This is a post that was motivated by a 26yr old runner who I treated recently. He had reached out because of being "diagnosed" with 4 disc bulges in his spine and was told he shouldn't run anymore. He had been experiencing back pain for ~ 6 months. No trauma. He had stopped working out at the behest of his primary care physician due to possibly "making things worse". All he wanted to do was get back to running.
Ya'll, this is terrible and one of the more frustrating things I am seeing with our medical system.
I state this fact at least a couple of times daily. Disc bulges are found in 87% of the general population. For reference a study in 2015 found 73.3% of asymptomatic males in their 20's with no back pain had disc bulges on their MRIs. If you are reading this you likely have one. That's ok. That's normal. If you have a spine then that spine is constantly taking on normal stress everyday. If you have back pain then a disc bulge is not why you have pain. I will state this again, a disc bulge is not why you have pain. If someone has told you this then you are being given non evidence based info.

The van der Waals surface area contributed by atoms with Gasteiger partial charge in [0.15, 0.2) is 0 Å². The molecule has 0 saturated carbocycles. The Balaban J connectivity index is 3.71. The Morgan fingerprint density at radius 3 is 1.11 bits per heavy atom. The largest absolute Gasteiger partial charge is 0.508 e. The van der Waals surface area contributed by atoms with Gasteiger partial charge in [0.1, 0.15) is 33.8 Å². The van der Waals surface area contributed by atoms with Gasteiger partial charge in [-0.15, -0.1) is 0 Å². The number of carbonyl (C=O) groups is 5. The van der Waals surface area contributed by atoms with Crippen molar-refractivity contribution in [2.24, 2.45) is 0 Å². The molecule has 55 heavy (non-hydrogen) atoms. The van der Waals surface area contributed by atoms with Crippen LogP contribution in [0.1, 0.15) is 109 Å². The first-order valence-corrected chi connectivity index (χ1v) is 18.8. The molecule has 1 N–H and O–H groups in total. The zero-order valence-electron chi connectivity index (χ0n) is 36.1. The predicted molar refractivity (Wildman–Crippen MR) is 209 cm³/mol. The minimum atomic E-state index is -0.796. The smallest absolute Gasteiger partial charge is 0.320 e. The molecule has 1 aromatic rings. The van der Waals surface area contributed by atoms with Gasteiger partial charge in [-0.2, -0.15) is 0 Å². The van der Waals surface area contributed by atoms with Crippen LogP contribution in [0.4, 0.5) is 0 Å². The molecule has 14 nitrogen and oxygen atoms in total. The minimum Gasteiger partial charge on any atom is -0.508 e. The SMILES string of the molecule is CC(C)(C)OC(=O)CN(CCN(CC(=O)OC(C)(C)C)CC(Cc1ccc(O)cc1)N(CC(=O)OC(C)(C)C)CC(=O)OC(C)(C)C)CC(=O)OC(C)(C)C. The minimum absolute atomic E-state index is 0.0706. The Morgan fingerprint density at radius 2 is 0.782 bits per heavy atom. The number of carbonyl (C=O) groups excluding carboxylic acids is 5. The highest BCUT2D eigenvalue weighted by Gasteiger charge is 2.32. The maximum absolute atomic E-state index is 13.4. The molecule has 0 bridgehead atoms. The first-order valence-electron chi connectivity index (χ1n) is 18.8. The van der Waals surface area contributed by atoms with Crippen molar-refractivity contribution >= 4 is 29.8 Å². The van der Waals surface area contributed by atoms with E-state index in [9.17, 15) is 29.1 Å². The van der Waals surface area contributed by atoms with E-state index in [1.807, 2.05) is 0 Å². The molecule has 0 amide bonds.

There is much more to the story about this 26 yr old. He had just recently moved to the area. He had a very bad breakup with his girlfriend. He had developed anxiety/depression. He had put on 20 lbs recently. He had only been sleeping 3-4 hrs per night recently. His new job was a large source of stress. He had even started to notice some erectile changes due to anxiousness.
Takeaway - disc bulges were not the reason for his pain. We had to address his sleep issues, his anxiety/depression, and focusing on good quality nutrition. PT alone was not going to "fix him". I have a secret - there was not a "special exercise" for him. We just got him moving. We started a return to run regimen.
If you have back pain then move. If you are a runner experiencing back pain then keep running. Don't stop. Modify perhaps but don't stop. This runner got back to running normally after a few months. He likely still has disc bulges. Who cares. Treat the person and not the image.
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